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Ese Brume, others smile as Okowa adopts more athletes for Tokyo Olympics

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Nigeria’s Ese Brume holds the national flag. (Photo by ANDREJ ISAKOVIC / AFP)


Delta State Governor, Ifeanyi Okowa, has decided to include Commonwealth and Africa long jump gold medallist, Ese Brume, on the list of athletes he adopted ahead of the Olympic Games in Tokyo.

Brume was initially left out when Governor Okowa adopted six athletes: Favour Ofili, Blessing Okagbare, Divine Oduduru, Raymond Ekevwo, Itsekiri Usheorise and Ogho-Oghene Egwero.

The adoption by the governor took care of the athletes’ preparations for the Olympics and personal expenses like medical, hiring of personal trainer, diet and other related needs.

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Some stakeholders had argued that it was a big ‘over sight’ on the part of Governor Okowa to leave out Ese Brume on the list of Delta athletes he adopted for the Tokyo Olympics considering her contribution to the state.

However, the ‘error’ has been corrected, as the Chairman of Delta Sports Commission Tony Okowa told The Guardian yesterday that the name of Ese Brume and five other athletes had been forwarded to the governor for adoption ahead the Tokyo Olympics.

“Ese Brume is Governor’s daughter,” Tony Okowa said. “It was a big mistake for her name to be omitted in the first place, but it has been corrected. The Governor is adopting six more athletes for the Tokyo Olympics and they will receive the same amount of money.”

Brume won gold medals for Team Delta at the 2018 National Sports Festival in Abuja, and she was the only foreign-based athlete in Team Delta’s squad at Edo 2020.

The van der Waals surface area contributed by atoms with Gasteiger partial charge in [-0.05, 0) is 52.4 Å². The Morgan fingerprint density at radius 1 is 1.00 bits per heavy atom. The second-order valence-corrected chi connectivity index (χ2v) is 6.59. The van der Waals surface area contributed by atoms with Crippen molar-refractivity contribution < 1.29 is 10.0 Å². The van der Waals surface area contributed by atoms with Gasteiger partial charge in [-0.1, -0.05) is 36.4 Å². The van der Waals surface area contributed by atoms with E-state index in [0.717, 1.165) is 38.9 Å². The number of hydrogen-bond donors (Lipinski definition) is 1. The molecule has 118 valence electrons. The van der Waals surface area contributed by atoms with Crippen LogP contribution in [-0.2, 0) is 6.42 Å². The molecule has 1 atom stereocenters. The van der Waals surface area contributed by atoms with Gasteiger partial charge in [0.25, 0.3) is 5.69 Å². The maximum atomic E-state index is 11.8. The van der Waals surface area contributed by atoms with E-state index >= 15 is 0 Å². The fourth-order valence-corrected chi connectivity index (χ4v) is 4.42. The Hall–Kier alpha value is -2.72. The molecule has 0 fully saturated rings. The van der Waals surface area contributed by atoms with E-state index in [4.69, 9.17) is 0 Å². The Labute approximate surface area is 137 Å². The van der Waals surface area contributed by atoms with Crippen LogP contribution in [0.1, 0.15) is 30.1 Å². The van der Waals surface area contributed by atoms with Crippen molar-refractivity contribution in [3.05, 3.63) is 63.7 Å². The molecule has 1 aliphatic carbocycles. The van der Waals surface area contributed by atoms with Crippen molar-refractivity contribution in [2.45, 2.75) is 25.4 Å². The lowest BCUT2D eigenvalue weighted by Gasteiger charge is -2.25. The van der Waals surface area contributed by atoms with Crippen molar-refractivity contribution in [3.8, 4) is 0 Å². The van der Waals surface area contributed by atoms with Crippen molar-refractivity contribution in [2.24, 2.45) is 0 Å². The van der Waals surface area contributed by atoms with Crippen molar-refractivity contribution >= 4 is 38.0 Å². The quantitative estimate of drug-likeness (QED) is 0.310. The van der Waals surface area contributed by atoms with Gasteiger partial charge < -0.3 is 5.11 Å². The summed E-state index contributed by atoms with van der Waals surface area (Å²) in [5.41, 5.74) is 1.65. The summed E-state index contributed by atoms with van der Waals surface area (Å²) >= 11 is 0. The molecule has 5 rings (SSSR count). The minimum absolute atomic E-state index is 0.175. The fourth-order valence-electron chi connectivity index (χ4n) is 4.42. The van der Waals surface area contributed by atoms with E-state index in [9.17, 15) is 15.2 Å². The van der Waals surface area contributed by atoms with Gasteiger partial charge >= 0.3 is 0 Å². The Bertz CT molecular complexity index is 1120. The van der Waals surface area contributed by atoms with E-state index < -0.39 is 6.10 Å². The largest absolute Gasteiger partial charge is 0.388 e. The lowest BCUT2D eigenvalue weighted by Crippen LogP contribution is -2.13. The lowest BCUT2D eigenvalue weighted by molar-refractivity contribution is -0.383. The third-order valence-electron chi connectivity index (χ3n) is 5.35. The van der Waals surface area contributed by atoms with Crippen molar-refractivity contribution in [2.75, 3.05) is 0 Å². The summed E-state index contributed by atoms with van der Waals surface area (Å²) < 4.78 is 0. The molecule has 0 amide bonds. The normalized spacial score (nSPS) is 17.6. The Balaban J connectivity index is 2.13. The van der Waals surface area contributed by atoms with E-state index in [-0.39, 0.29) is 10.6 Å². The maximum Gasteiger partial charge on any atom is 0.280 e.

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Brume proved to Nigerians last weekend that she can give them the long-awaited Olympic medal in Tokyo, when she erased the 25-year-old long jump record set by Chioma Ajunwa by leaping a distance of 7.17m at Chile Vista Festival in California. She became the first African woman to ever make such a mark.

Her biggest test as an athlete came at the World Championships in Doha, where against all odds, she put smiles on the faces of many Nigerians on the last day of competition.

With Team Nigeria on the verge of missing out on the medals table once again, Brume came to the rescue, winning a bronze medal with a jump of 6.91m, her second-longest career jump to finish third behind pre-championship favourite, Germany’s Malaika Mihambo (7.30m) and USA’s Kenyatta Hackworth (6.92m).

She became the first Nigerian athlete since 2013 to win a medal at the World Championships while also equaling history as the second Nigerian woman to make the podium in the event after Okagbare’s feat in Moscow. The Guardian learnt that each of the athletes already adopted by Governor Okowa was given $20,000.

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